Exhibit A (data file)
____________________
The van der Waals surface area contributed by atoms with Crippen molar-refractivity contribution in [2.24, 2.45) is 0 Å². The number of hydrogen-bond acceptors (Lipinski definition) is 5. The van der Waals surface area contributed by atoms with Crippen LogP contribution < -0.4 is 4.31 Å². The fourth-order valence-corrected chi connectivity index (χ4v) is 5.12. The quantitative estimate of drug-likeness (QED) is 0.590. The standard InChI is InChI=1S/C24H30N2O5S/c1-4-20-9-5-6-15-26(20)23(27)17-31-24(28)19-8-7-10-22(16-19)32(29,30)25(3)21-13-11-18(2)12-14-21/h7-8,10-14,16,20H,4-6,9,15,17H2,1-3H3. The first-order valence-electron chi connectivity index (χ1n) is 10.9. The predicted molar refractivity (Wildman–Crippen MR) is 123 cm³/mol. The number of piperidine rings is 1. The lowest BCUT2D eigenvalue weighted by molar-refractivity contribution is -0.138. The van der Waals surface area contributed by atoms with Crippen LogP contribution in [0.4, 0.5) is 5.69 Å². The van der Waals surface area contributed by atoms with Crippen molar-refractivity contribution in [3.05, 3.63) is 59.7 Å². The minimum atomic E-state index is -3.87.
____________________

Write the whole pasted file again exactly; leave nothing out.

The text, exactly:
The van der Waals surface area contributed by atoms with Crippen molar-refractivity contribution in [2.24, 2.45) is 0 Å². The number of hydrogen-bond acceptors (Lipinski definition) is 5. The van der Waals surface area contributed by atoms with Crippen LogP contribution < -0.4 is 4.31 Å². The fourth-order valence-corrected chi connectivity index (χ4v) is 5.12. The quantitative estimate of drug-likeness (QED) is 0.590. The standard InChI is InChI=1S/C24H30N2O5S/c1-4-20-9-5-6-15-26(20)23(27)17-31-24(28)19-8-7-10-22(16-19)32(29,30)25(3)21-13-11-18(2)12-14-21/h7-8,10-14,16,20H,4-6,9,15,17H2,1-3H3. The first-order valence-electron chi connectivity index (χ1n) is 10.9. The predicted molar refractivity (Wildman–Crippen MR) is 123 cm³/mol. The number of piperidine rings is 1. The lowest BCUT2D eigenvalue weighted by molar-refractivity contribution is -0.138. The van der Waals surface area contributed by atoms with Crippen LogP contribution in [0.4, 0.5) is 5.69 Å². The van der Waals surface area contributed by atoms with Crippen molar-refractivity contribution in [3.05, 3.63) is 59.7 Å². The minimum atomic E-state index is -3.87.